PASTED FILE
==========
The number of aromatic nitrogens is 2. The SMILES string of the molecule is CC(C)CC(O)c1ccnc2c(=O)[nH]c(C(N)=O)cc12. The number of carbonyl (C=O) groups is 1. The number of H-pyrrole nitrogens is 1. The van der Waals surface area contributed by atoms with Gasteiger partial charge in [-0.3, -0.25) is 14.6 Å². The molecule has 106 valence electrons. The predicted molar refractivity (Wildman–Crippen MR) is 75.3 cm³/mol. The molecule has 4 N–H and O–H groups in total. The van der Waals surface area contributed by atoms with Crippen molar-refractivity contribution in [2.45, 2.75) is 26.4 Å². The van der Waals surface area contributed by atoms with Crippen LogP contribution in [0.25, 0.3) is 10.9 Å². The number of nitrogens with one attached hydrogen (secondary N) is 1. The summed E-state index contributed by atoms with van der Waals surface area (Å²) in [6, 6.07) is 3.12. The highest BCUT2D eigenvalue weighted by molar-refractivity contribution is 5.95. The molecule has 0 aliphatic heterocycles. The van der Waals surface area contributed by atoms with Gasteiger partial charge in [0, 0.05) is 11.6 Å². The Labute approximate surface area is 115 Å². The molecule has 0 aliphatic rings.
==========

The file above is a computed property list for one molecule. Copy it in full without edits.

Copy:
The number of aromatic nitrogens is 2. The SMILES string of the molecule is CC(C)CC(O)c1ccnc2c(=O)[nH]c(C(N)=O)cc12. The number of carbonyl (C=O) groups is 1. The number of H-pyrrole nitrogens is 1. The van der Waals surface area contributed by atoms with Gasteiger partial charge in [-0.3, -0.25) is 14.6 Å². The molecule has 106 valence electrons. The predicted molar refractivity (Wildman–Crippen MR) is 75.3 cm³/mol. The molecule has 4 N–H and O–H groups in total. The van der Waals surface area contributed by atoms with Crippen molar-refractivity contribution in [2.45, 2.75) is 26.4 Å². The van der Waals surface area contributed by atoms with Crippen LogP contribution in [0.25, 0.3) is 10.9 Å². The number of nitrogens with one attached hydrogen (secondary N) is 1. The summed E-state index contributed by atoms with van der Waals surface area (Å²) in [6, 6.07) is 3.12. The highest BCUT2D eigenvalue weighted by molar-refractivity contribution is 5.95. The molecule has 0 aliphatic heterocycles. The van der Waals surface area contributed by atoms with Gasteiger partial charge in [0, 0.05) is 11.6 Å². The Labute approximate surface area is 115 Å². The molecule has 0 aliphatic rings.